At 4K, the RX 590 terminates on the 38FPS AVG memory, which is barely associated with the overclocked variant's 40FPS surface. GTX 1070 ends with 46FPS AVG, and RX 580 8GB Gaming X runs 35.7FPS AVG when stock and 38FPS AVG reach overclock. The overclocked result puts it in line with the share RX 590, even though the overclocked 590 retracts marginally ahead.

1440p is a more sensible resolution for the RX 590, so we are moving to the chart now. 4K is not really the front end of the RX 590. At 1440p in F1 2018, the RX 590 8GB ends at 64FPS, with 1% low average at 47FPS. Overclocking didn't do much for us, and we got a supplement 3FPS ​​AVG. The GTX 1070 is a distant next card, ranks on the 78FPS AVG and with the lows pace like the RX 590. The RX 590 surpasses the GTX 1060 6GB card when stock, runs 57FPS AVG and overclock, runs the 61FPS AVG with + 100 core offset. For reference, the 1060 6GB cards cost around $ 200 to $ 250, depending on the model and current sales. The RX 590 runs around $ 260 to $ 280, depending on the model. We'll talk more later. However, it is fully capable of 1440p and is between 1070 and 1060 6GB.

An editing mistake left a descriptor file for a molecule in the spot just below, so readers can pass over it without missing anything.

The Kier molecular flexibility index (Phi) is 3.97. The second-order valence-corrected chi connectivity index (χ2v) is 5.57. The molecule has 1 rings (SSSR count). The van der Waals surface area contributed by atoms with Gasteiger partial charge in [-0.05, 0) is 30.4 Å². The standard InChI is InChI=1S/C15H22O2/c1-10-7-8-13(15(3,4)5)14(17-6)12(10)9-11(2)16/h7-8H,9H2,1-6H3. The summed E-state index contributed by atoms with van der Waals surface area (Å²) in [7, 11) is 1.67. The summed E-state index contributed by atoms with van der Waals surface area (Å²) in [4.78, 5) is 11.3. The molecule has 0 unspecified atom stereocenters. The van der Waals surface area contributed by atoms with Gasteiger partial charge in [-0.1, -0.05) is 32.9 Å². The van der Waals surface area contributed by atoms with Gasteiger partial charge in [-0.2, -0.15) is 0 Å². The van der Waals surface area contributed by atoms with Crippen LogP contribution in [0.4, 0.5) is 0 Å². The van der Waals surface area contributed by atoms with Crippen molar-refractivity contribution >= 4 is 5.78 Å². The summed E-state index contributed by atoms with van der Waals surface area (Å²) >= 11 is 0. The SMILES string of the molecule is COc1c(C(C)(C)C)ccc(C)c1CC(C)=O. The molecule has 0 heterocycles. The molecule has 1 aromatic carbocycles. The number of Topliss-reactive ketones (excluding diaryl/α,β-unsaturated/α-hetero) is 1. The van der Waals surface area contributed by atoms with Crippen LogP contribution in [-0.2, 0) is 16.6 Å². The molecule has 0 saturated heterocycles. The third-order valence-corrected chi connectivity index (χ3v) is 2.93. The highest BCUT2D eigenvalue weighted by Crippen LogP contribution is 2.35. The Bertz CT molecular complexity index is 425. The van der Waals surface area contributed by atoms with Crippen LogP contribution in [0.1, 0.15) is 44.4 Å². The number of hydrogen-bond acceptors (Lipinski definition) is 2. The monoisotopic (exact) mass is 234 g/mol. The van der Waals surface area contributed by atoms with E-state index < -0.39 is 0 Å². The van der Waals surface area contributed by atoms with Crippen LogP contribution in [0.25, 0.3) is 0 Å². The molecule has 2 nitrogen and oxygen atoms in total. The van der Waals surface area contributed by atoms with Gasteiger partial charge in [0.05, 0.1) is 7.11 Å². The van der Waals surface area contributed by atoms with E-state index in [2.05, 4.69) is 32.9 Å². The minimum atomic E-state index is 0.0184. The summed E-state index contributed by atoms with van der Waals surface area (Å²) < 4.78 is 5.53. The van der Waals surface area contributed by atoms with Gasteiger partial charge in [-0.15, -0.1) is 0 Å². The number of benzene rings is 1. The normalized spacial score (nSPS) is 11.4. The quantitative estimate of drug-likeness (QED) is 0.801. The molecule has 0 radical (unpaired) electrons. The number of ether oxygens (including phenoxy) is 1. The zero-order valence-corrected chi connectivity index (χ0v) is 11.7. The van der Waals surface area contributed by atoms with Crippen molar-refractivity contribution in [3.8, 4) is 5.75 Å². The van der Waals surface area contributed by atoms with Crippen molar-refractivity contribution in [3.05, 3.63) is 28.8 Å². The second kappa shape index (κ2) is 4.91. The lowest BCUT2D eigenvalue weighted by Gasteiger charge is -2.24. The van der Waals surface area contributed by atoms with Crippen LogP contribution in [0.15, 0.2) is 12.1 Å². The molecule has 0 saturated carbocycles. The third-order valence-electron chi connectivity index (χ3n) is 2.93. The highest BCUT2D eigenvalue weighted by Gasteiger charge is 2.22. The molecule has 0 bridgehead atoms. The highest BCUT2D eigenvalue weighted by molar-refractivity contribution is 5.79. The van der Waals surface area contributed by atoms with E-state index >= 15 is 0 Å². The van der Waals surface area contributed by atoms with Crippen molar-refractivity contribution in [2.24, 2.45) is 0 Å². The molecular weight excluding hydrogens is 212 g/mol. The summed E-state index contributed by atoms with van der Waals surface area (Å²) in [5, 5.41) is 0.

At 1080p, the RX 590 stops changing the 82FPS AVG when stock or 85FPS is overclocked. Again, overclocking is hardly useful for this GPU. The 590 performs the same as the RX 580 Gaming X when it is overclocked at 1455MHz, with both cards on the 80FPS AVG. 1060 overclocked is about the same performance, although gains against a baseline 1060 are remarkable. 1070 maintains a significant advantage over the RX 590 in these charts, plotting on 101FPS AVG for the stock version.

Far Cry 5 – RX 590 Benchmark vs GTX 1070, GTX 1060, Vega 56

Far Cry 5 gives us a look at Ubisoft's Dunia engine, draws a title with more geometric complexity and reflections on the screen area than any of the others the tests we have gone through so far. For this, the RX 590 Fatboy ends up on the 30FPS AVG, with an overclocking that suddenly pushes it to 31.5FPS AVG, so no gain. The GTX 1070 runs on the 36FPS AVG, while the overclocked MSI RX 580 Gaming X at 1455MHz runs the same frame rate as the RX 590 since you know, it's an overclocked RX 580. None of these are particularly playable, so let's move on to 1440p.